On behalf of the people (some divergence between Patrick and

Louis Proyect lnp3 at SPAMpanix.com
Wed Jan 24 09:23:11 MST 2001

>I'm not very optimistic that you'll buy off on this, but my aim is to help
people to
>come to terms with the reality of their own commitments and undertakings.
I will do
>my best to demonstrate clearly and logically the theoretical incoherence and
>political opportunism of for eg Boris Kagarlitsky, Doug Henwood, etc, and
make this
>so clear that it becomes IMPOSSIBLE for those persons, or their followers,
even to
>appear in revolutionary discussion-spaces like this, because they are too
>exposed and because people have got the message about them.

Boris Kargalitsky should not be mentioned in the same breath as Doug
Henwood, nor should Patrick. One of the things I learned over the years is
that when people are moving your direction, it is useful to find ways to
build bridges and not exacerbate the differences that remain. On the other
hand, when you have decided that somebody is moving in the opposite
direction, that is the time to throw open the discussion and put one's
cards on the table. I propose that Boris and Patrick fall into the first
category and Doug in the second.

It is of some consequence that Patrick has taken on the ANC in various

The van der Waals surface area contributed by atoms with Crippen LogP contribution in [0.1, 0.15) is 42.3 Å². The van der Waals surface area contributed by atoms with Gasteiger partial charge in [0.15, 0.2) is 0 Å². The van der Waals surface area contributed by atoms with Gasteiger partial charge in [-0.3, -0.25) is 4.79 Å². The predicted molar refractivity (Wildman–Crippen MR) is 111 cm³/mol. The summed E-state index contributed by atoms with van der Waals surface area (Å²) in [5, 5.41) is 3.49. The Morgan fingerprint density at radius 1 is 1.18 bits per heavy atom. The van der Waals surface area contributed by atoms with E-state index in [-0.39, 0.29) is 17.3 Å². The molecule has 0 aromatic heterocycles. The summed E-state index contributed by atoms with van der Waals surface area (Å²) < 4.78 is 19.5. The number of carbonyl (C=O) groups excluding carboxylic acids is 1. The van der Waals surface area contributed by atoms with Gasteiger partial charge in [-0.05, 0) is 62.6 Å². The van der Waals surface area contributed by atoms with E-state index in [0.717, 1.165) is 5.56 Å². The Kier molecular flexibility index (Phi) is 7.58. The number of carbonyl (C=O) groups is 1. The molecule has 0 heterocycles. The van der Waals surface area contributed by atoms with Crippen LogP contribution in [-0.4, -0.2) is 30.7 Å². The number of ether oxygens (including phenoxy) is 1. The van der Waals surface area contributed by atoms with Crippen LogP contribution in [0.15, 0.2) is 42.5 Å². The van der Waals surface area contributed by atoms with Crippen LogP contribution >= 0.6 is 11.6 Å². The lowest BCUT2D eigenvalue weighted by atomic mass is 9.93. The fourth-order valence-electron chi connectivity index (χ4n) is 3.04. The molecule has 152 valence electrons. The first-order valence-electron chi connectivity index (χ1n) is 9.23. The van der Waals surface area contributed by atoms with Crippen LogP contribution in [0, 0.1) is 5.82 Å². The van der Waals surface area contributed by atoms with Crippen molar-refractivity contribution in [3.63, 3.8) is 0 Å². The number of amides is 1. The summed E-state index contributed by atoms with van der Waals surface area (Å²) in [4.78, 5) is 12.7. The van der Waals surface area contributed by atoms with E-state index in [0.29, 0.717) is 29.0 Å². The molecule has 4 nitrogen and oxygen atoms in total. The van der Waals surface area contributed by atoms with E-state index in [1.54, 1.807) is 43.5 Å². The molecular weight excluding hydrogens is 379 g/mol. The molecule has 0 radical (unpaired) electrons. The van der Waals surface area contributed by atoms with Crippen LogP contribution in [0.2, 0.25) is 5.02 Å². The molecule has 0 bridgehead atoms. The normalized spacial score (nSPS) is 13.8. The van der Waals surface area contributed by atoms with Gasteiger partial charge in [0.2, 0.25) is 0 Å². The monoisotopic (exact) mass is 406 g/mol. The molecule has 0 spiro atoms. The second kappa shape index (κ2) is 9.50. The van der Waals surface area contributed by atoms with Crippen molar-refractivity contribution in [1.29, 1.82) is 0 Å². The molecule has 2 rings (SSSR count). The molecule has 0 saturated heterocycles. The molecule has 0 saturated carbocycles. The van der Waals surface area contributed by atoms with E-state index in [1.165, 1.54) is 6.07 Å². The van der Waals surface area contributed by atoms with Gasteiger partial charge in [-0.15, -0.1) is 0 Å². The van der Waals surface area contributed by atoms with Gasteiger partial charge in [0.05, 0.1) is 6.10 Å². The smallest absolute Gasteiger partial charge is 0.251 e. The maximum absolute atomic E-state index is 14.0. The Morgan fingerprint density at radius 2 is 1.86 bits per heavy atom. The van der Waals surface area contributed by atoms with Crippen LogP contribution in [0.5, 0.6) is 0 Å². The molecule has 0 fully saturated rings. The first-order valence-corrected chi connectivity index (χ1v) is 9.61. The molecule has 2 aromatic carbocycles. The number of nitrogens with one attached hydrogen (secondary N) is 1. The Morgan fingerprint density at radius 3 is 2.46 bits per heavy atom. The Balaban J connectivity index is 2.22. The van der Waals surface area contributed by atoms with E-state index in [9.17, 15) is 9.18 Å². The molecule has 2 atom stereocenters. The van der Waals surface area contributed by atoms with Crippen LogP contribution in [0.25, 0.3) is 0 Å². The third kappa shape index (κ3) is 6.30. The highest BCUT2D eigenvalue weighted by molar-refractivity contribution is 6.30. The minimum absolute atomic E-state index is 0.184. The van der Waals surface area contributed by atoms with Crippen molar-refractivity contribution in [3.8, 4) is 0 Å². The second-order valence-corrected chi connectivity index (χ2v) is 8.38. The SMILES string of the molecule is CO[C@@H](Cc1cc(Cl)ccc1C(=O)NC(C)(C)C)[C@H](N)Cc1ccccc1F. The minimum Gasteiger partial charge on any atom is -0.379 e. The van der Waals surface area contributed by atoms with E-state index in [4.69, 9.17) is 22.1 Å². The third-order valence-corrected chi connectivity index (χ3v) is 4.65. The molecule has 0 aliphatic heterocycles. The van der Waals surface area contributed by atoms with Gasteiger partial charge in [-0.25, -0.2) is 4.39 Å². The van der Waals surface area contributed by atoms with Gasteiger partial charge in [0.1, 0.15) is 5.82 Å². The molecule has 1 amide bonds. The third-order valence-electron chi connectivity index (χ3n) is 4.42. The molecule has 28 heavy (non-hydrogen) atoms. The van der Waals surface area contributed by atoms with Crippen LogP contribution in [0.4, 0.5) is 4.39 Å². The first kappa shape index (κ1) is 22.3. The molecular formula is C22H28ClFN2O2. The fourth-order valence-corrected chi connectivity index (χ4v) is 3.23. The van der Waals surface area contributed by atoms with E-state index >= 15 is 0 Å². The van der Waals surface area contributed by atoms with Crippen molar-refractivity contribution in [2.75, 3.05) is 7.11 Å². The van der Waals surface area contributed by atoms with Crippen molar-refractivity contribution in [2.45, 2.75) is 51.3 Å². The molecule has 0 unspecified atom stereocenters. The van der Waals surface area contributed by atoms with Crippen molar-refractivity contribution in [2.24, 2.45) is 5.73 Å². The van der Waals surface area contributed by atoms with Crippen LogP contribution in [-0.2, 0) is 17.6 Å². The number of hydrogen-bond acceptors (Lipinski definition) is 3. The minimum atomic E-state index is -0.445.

print publications and in his new book. While I certainly have
disagreements with him about how to assess the MDC in Zimbabwe, it is of
*signal importance* that a leading member of the South African left
intelligentsia has begun to tell it like it is. Patrick and Dale McKinley,
who we hear from occasionally, are fighting the good fight and it takes
guts to do that in a country in which there is enormous pressure to toe the
line ideologically.

The same thing is true of Boris. He was one of the first people I know of
to openly attack the "woe is us" outlook of the NLR. Again, I have
criticisms of some of his formulations but he is moving in the right
direction. Let us not forget that Boris disassociated himself from Roger
Burbach soon after the publication of "Globalization And Its Discontents:
The Rise Of Postmodern Socialisms", which was an exercise in TINA. From
that point on, Boris has begun to return to a more classical understanding
of Marxism.

Doug is another story entirely. Lately he has used the question of the
taste of MacDonalds french fries (no, I am not kidding) as a pretext to
defend Michael Hardt-Toni Negri's argument in "Empire" that empire is an
advance over what precedes it. For comrades new to the history of our
movement, I can only state this was the argument of the Second
International "revisionists" whom Rosa Luxemburg polemicized against. And
who was the first person on LBO-Blather to challenge Doug--invoking Rosa
Luxemburg for that matter? It was our own Patrick Bond.

Louis Proyect
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